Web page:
- What to Expect from the Project Review
- Project Requirements
- Practicing for Success on Learn
Do not use
remote: true in this application.
Project reviews are focused on preparing you for technical interviews. Treat project reviews as if they were technical interviews in both attitude and technical presentation.
During your project review, be prepared to:
- Explain your code from execution point to exit point. Use the best technical vocabulary you can. 15 minutes
- Live code. This could be refactoring, adding a new feature, or both. 20 minutes
If any requirements are missing or if significant gaps in understanding are found, be prepared to do one or all of the following:
- Submit an improved version
- Meet again for another Project Review
What won't happen:
- You won't be yelled at, belittled, or scolded
- You won't be put on the spot without support
- There's nothing you can do to instantly fail or blow it
For example: in a blog domain with users and posts, you might display the index of the user's posts on the users show page, fetching the posts via a AJAX GET request, with the backend rendering the posts in JSON format, and then appending the posts to the page.
In the previous blog domain example, if each of the posts has many comments, you could render those comments as well on that post's show page.
Borrowing from the blog domain example, instead of plainly taking the JSON response of the newly created comment and appending it to the DOM, you would create a Comment prototype object and add a function to that prototype to perhaps concatenate (format) the comments authors first and last name. You would then use the object to append the comment information to the DOM.
- This will open a google doc, clicking on the File tab and then on the 'make copy' option allows you to store an editable copy.
- This spec file is a checklist to be used to check off as you complete the requirements.
Make sure to commit early and commit often. Commit messages should be meaningful (clearly describe what you're doing in the commit) and accurate (there should be nothing in the commit that doesn't match the description in the commit message). Good rule of thumb is to commit every 3-7 mins of actual coding time. Most of your commits should have under 15 lines of code and a 2 line commit is perfectly acceptable.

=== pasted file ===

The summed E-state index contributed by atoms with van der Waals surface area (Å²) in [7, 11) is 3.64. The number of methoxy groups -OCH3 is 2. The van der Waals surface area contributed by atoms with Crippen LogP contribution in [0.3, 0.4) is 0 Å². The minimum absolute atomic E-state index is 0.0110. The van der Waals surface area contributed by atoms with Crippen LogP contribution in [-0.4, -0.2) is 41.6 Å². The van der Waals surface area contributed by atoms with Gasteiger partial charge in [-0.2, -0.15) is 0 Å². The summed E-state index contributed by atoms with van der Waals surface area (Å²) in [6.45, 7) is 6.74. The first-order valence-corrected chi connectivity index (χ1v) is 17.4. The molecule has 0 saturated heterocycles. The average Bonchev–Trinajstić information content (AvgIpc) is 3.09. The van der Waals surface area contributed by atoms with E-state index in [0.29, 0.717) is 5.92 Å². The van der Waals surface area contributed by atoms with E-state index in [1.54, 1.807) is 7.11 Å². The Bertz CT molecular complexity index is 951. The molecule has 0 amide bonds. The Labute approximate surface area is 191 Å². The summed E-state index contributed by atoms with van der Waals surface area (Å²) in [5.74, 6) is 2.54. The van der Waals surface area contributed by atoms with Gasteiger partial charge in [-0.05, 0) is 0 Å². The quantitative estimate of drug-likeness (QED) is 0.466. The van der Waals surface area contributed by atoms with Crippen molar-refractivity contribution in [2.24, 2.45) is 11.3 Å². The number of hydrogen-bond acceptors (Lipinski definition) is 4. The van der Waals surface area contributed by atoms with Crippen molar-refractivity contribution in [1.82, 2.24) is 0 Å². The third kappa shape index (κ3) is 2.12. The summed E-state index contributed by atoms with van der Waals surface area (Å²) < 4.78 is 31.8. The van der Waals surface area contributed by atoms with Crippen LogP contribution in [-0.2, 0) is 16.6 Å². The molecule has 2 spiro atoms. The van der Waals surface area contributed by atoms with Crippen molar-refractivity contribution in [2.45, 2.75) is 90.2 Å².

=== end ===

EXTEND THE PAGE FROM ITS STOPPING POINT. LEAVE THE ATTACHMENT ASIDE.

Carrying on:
While working on your project record a 30-minute coding session with your favorite screen capture tool. During the session, either think out loud or not. It's up to you. You don't need to submit the video, but we may ask for it at a later time.
- Make sure to write a blog post about your project and the process.
- To Submit: On Learn, submit links to the GitHub repository for your app, your video demo (not your 30-minute coding session), and your blog post each to the corresponding textbox in the right, and hit "I'm done" to wrap it up.
- If you make a mistake, correct yourself! We all make mistakes, I promise.
- Think on your feet. Feel free to look things up while you're pairing with us. You'll be asked to expand on concepts you implemented and you will be pushed to the edge of your knowledge.
- Explain the details. We're curious!
- Don’t worry if your code isn’t perfect the first time - focus on getting something working, then refactoring to improve it.
Make no little plans.
- You're going to learn a ton. We will give pointers and show you ways to improve your code. This isn't telling you that your code is wrong, it's simply us teaching. Whatever you don't quite understand will be explained.
- Be proud of your project and your code, and show confidence in it.
- Present yourself and your project in the best way possible.
- Be open to feedback, both positive and constructive.
- Remember, the interviewer is a person too. Be nice to them!
- Trust yourself.
- Trust us - our goal is to help you be successful in achieving your goals.
- We understand that this process can be stressful. We’re here to help you through.
- Use the best technical vocabulary you can. We’ll help you with the words you can’t remember, or if you’re unsure about how something is pronounced.
- Ask questions! Curiosity and willingness to learn are hugely valued in our industry. If you haven’t heard of something, that’s okay - use this opportunity to learn about it!
- Using Active Model Serializer
- Rails Guides - Using Turbolinks with JQuery
- MDN Fetch API
- MDN Classes
- JS Prototypes
- Video - JS debugging
View Rails App with a jQuery Front End on Learn.co and start learning to code for free.